PR Card Renewal vs Citizenship

The value of having Canadian citizenship

Bill C-6 received Royal Assent in June 2017, and the time lived in Canada requirement to become eligible for citizenship is back to the way it used to be before the former Conservative government changed it. Applicants must be physically present in Canada for three out of five years before applying for citizenship. Applicants may count each day they were physically present in Canada as a temporary resident or protected person before becoming a permanent resident (PR) as a half-day toward meeting the physical presence requirement for citizenship, up to a maximum credit of 365 days.

I was having a chat with one of my friends who has been eligible for citizenship for a while, and I couldn’t convince him to go ahead with applying for his Citizenship.The lower cost of PR renewal vs applying for citizenship was the main thing stopping him. Renewing his PR card for another 5 years would only cost him $50.

Getting your Citizenship is not cheap. One of the reasons why I applied for mine as soon as I was eligible was because IRCC was increasing the processing fee by $230 in 2015, a legacy from the former Conservative government. Currently the cost breakdown is: processing fee ($530) and right of citizenship fee ($100). 5 year adult passport ($120) or 10 year adult passport ($160).

I have to admit it is a bit of an investment, but it is something worth saving up for.


- cannot vote

- cannot have Canadian passport

- have to renew PR Card every 5 years, which disrupts travel plans especially with eTA being introduced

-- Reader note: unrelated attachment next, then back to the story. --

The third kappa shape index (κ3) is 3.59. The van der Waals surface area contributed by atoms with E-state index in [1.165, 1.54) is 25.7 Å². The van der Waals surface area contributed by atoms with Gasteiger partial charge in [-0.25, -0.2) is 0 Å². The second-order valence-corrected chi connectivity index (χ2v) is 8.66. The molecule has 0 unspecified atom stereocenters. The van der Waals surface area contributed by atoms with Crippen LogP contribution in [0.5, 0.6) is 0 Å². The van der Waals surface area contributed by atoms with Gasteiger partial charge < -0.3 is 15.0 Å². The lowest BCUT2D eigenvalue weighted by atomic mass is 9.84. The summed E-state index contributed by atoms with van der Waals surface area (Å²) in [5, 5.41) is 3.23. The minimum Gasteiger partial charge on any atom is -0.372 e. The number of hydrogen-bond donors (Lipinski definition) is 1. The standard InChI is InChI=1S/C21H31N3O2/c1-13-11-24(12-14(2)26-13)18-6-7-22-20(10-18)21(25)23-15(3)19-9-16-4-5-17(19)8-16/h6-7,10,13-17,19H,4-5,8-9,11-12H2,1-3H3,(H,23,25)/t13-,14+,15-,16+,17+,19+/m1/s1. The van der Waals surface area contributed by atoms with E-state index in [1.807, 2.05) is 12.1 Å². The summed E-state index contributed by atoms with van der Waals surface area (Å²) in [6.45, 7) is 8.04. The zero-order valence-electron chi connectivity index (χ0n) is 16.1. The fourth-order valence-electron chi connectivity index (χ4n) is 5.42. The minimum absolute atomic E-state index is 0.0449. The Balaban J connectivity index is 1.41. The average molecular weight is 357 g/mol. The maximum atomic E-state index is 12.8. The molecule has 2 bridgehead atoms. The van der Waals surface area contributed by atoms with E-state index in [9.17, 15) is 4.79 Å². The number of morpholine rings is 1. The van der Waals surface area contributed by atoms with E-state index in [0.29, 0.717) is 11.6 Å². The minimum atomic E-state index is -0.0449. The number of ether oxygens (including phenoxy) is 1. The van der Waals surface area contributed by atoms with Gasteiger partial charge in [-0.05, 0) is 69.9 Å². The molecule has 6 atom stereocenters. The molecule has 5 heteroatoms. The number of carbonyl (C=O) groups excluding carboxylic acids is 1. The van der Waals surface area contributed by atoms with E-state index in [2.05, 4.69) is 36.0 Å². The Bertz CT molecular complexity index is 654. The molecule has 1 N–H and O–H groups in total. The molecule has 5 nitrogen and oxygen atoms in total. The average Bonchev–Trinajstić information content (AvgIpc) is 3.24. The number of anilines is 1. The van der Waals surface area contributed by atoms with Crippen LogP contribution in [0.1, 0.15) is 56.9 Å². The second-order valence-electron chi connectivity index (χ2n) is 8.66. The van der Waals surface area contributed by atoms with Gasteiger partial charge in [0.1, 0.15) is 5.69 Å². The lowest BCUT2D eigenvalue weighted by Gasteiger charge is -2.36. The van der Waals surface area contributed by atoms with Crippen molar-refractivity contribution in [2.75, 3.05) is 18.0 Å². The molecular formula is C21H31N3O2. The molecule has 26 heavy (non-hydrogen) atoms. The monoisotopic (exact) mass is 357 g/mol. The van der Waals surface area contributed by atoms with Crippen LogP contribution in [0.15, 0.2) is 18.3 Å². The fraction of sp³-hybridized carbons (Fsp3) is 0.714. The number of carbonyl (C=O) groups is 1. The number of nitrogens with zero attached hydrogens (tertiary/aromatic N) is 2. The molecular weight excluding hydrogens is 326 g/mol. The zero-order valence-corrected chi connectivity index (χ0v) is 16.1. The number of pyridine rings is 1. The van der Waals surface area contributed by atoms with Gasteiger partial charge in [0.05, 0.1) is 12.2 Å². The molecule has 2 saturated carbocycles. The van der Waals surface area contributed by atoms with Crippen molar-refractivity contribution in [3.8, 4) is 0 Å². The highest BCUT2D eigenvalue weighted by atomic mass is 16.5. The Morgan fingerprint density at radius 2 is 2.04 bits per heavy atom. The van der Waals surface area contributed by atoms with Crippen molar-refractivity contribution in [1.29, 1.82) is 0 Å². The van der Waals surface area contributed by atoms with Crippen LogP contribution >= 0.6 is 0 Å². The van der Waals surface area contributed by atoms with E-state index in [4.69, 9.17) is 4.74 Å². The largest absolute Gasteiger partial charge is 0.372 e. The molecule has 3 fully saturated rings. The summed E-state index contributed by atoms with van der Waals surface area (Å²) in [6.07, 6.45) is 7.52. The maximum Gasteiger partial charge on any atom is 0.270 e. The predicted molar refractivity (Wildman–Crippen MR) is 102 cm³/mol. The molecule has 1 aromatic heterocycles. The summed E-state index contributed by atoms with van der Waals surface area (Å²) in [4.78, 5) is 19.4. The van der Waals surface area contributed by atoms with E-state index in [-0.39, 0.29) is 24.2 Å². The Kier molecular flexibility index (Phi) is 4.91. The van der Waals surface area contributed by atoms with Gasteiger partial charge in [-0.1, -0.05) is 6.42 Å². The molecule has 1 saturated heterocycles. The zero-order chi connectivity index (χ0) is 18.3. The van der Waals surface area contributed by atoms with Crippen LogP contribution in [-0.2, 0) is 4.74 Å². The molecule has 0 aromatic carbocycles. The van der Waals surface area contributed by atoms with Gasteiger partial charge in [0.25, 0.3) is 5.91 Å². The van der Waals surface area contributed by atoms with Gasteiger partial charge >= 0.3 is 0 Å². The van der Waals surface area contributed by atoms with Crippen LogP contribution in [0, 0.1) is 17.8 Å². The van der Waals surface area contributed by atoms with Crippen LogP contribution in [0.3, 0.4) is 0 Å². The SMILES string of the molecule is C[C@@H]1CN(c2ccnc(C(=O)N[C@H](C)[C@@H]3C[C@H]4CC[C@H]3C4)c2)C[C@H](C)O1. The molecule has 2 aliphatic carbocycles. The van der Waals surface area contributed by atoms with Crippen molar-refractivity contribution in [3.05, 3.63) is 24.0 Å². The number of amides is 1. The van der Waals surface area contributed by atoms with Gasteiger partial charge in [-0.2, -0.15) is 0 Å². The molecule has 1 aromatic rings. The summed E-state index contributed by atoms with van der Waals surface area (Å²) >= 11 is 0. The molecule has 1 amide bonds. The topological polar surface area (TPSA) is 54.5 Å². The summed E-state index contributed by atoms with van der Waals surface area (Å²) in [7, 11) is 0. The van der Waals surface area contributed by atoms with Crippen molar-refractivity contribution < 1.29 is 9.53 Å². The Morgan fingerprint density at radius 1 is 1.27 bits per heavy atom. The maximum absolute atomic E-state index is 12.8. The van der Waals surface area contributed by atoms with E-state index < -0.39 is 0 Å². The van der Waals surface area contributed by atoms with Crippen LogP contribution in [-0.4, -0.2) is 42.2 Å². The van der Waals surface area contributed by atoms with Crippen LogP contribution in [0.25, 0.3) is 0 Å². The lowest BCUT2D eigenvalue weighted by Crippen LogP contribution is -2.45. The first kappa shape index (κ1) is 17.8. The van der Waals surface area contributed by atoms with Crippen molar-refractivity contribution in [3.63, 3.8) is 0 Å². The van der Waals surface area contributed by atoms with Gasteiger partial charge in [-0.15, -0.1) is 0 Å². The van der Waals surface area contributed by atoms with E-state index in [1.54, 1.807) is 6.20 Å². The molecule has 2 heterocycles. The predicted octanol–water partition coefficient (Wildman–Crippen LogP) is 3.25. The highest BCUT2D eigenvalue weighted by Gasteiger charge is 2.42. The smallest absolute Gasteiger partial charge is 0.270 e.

- must be in Canada 2 out of every 5 years to maintain status


- can vote in municipal, provincial and federal elections

- can have 5 year or 10 year passport

- no residency requirements

- if you are a couple living overseas, e.g. husband Canadian Citizen and wife Canadian PR, one of you being a Canadian Citizen allows your partner (PR) to fulfill their PR residency obligations, if you are accompanied by your partner who is a Canadian Citizen.

PR is not permanent if you leave Canada. Occasionally PRs need to go back to their motherland to take care of ailing family members or for other reasons. What was supposed to be a 6 month stay may end up becoming a 4 year stay. You may open up a successful business overseas and also end up not fulfilling the PR residency requirements to maintain your PR status.

Of course, each person’s situation is unique and there can be other factors to consider. For example, Japanese citizens are not allowed to have dual citizenship--in cases like these I can understand why you would want to remain a PR.

So why not save up to make your stay truly permanent by applying for Citizenship?


The information provided in this blog does NOT constitute legal advice. Always consult the Act, Regulations, Manuals and other relevant materials.

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